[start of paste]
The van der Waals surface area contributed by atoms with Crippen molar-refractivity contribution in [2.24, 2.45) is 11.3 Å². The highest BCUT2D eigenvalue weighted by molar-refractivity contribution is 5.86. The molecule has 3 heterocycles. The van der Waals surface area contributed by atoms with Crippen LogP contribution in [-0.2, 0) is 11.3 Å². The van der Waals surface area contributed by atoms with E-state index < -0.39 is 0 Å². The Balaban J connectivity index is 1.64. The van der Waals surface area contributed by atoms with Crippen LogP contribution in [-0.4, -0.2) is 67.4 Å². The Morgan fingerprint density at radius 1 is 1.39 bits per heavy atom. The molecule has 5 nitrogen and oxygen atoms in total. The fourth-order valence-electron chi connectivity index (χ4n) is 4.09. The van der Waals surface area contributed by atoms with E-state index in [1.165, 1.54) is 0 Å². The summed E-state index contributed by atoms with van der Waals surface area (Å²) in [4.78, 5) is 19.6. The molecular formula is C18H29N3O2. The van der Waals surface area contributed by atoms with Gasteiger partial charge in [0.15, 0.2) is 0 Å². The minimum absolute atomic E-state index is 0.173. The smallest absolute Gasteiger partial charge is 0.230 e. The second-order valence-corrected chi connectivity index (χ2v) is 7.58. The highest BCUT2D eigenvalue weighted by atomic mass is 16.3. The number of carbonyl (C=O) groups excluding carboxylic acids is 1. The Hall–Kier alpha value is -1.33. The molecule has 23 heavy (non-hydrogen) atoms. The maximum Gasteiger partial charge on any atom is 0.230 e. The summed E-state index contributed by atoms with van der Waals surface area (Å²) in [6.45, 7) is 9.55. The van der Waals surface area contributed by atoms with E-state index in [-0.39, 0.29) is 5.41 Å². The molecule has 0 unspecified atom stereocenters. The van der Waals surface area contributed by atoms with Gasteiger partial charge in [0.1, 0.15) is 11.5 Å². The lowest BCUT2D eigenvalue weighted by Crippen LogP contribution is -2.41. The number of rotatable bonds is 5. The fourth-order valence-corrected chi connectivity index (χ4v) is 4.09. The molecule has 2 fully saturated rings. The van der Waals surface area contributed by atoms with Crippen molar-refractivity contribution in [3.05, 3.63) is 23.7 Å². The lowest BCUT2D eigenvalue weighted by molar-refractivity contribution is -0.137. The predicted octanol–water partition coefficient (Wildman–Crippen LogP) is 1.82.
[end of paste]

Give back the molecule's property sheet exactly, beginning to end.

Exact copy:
The van der Waals surface area contributed by atoms with Crippen molar-refractivity contribution in [2.24, 2.45) is 11.3 Å². The highest BCUT2D eigenvalue weighted by molar-refractivity contribution is 5.86. The molecule has 3 heterocycles. The van der Waals surface area contributed by atoms with Crippen LogP contribution in [-0.2, 0) is 11.3 Å². The van der Waals surface area contributed by atoms with E-state index < -0.39 is 0 Å². The Balaban J connectivity index is 1.64. The van der Waals surface area contributed by atoms with Crippen LogP contribution in [-0.4, -0.2) is 67.4 Å². The Morgan fingerprint density at radius 1 is 1.39 bits per heavy atom. The molecule has 5 nitrogen and oxygen atoms in total. The fourth-order valence-electron chi connectivity index (χ4n) is 4.09. The van der Waals surface area contributed by atoms with E-state index in [1.165, 1.54) is 0 Å². The summed E-state index contributed by atoms with van der Waals surface area (Å²) in [4.78, 5) is 19.6. The molecular formula is C18H29N3O2. The van der Waals surface area contributed by atoms with Gasteiger partial charge in [0.15, 0.2) is 0 Å². The minimum absolute atomic E-state index is 0.173. The smallest absolute Gasteiger partial charge is 0.230 e. The second-order valence-corrected chi connectivity index (χ2v) is 7.58. The highest BCUT2D eigenvalue weighted by atomic mass is 16.3. The number of carbonyl (C=O) groups excluding carboxylic acids is 1. The Hall–Kier alpha value is -1.33. The molecule has 23 heavy (non-hydrogen) atoms. The maximum Gasteiger partial charge on any atom is 0.230 e. The summed E-state index contributed by atoms with van der Waals surface area (Å²) in [6.45, 7) is 9.55. The van der Waals surface area contributed by atoms with E-state index in [-0.39, 0.29) is 5.41 Å². The molecule has 0 unspecified atom stereocenters. The van der Waals surface area contributed by atoms with Gasteiger partial charge in [0.1, 0.15) is 11.5 Å². The lowest BCUT2D eigenvalue weighted by Crippen LogP contribution is -2.41. The number of rotatable bonds is 5. The fourth-order valence-corrected chi connectivity index (χ4v) is 4.09. The molecule has 2 fully saturated rings. The van der Waals surface area contributed by atoms with Crippen molar-refractivity contribution in [3.05, 3.63) is 23.7 Å². The lowest BCUT2D eigenvalue weighted by molar-refractivity contribution is -0.137. The predicted octanol–water partition coefficient (Wildman–Crippen LogP) is 1.82.